Is Auto Industry Leaving Tech Innovation to Google?

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July 28 (Bloomberg) -- Bloomberg Contributing Editor Edward Niedermeyer and Bloomberg’s Jeff Green discuss Nissan’s strategy on green auto technology and the battle to create a driverless car. They speak on “In The Loop.”

Talking about nissan and how you believe the ceo is backing away from a big push into driverless vehicles why is that?

I would say he is not keeping up with the rapid pace google is trying to set.

Of all the traditional automakers, nissan has been the one to try the hardest to push the envelope technologically speaking.

The best evidence we have seen is the electric car, the nissan leaf.

No other automaker made the investment globally as nissan did.

It also shows there is a penalty of leadership where investing in the new technology can get a lot of accolades, but a lot of times, the realities of that are not shaken out and we can see that with the nissan leaf.

I have driven it and i am sure you and jeff have, it is not that great of an electric car.

It is not terrible.

It is a first-generation generation.

The first generation of any new technology will be problematic.

That is the problem.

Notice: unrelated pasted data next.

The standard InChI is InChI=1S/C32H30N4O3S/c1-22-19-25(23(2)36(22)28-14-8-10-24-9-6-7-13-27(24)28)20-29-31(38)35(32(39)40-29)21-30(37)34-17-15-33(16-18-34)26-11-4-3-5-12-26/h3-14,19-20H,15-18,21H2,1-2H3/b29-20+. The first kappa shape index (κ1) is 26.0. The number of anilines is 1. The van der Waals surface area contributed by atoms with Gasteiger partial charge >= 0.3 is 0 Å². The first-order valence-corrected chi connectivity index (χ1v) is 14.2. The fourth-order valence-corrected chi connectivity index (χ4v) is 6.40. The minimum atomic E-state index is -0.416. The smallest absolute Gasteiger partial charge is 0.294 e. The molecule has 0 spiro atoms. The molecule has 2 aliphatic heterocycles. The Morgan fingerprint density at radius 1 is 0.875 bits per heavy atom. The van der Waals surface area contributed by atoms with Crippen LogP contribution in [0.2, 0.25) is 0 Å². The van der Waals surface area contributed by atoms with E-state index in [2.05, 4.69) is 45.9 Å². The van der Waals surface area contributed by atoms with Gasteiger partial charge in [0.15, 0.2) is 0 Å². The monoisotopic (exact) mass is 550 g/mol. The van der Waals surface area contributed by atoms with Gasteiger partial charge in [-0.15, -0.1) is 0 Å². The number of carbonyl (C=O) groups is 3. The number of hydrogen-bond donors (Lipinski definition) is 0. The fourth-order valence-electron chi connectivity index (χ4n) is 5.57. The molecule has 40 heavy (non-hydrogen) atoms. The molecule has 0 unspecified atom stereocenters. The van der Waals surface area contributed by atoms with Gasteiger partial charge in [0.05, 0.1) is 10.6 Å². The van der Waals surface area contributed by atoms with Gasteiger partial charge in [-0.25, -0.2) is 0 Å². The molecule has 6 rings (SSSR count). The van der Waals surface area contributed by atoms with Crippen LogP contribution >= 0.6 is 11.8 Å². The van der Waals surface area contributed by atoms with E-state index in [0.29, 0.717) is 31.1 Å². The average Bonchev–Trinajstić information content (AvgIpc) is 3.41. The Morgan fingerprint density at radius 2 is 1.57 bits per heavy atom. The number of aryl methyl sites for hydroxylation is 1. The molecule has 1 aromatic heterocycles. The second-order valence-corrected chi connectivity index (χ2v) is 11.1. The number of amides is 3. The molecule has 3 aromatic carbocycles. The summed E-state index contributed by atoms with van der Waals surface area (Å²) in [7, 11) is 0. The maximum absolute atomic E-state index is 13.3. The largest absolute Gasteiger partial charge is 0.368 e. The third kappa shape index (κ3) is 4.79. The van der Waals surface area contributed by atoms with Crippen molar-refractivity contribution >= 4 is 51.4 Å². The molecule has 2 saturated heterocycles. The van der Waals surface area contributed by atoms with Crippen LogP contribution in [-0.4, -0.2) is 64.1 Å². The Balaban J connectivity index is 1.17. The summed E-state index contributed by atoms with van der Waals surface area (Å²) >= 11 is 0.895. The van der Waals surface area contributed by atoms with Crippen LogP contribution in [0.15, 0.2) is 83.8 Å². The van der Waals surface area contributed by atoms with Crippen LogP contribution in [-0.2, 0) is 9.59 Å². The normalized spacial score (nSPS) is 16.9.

Consumers are realizing new technologies, electric vehicles or autonomous vehicles are starting to become viable and they're starting to have more of an expectation of it.

It is not clear the automakers can really get into the new technologies and make them commercially viable in the short term.

There is an interesting trade-off between short-term reality and long-term goals the technologies are putting up there.

Twice you chime in.

One of the misconceptions about what he has been saying, he more explained in detail the rollout of autonomous cars.

You need charging stations for electric cars.

You can make all the electric cars you want.

You need the info structure.

Autonomous cars, multiply that by 10. you need to have the other cars on the road he visible to the autonomous car.

We can have an autonomous car but it will not see anything else on the road.

It is a slow walk.

Advances have been amazing so far.

Explain that to me.

What is the biggest hurdle?

The car itself can have radar that can see the car in front or behind it or a car or two in any direction, but you need the traffic lights to talk to the car.

You need a car to know how many cars are coming up to the intersection.

They need to know what is happening in the intersection.

Imagine trying to take your hands off the wheel and go through an intersection right now.

All the pieces on and off the road need to talk to each other.

It makes sense, it took elon musk.

Maybe it does take a google to get an auto industry going when it comes to driverless cars.

When you look at some of their stuff in detail, they're saying, there'll in all the weird stuff that happens in traffic, and we are not quite there yet.

The first time a child or a dog

This text has been automatically generated. It may not be 100% accurate.


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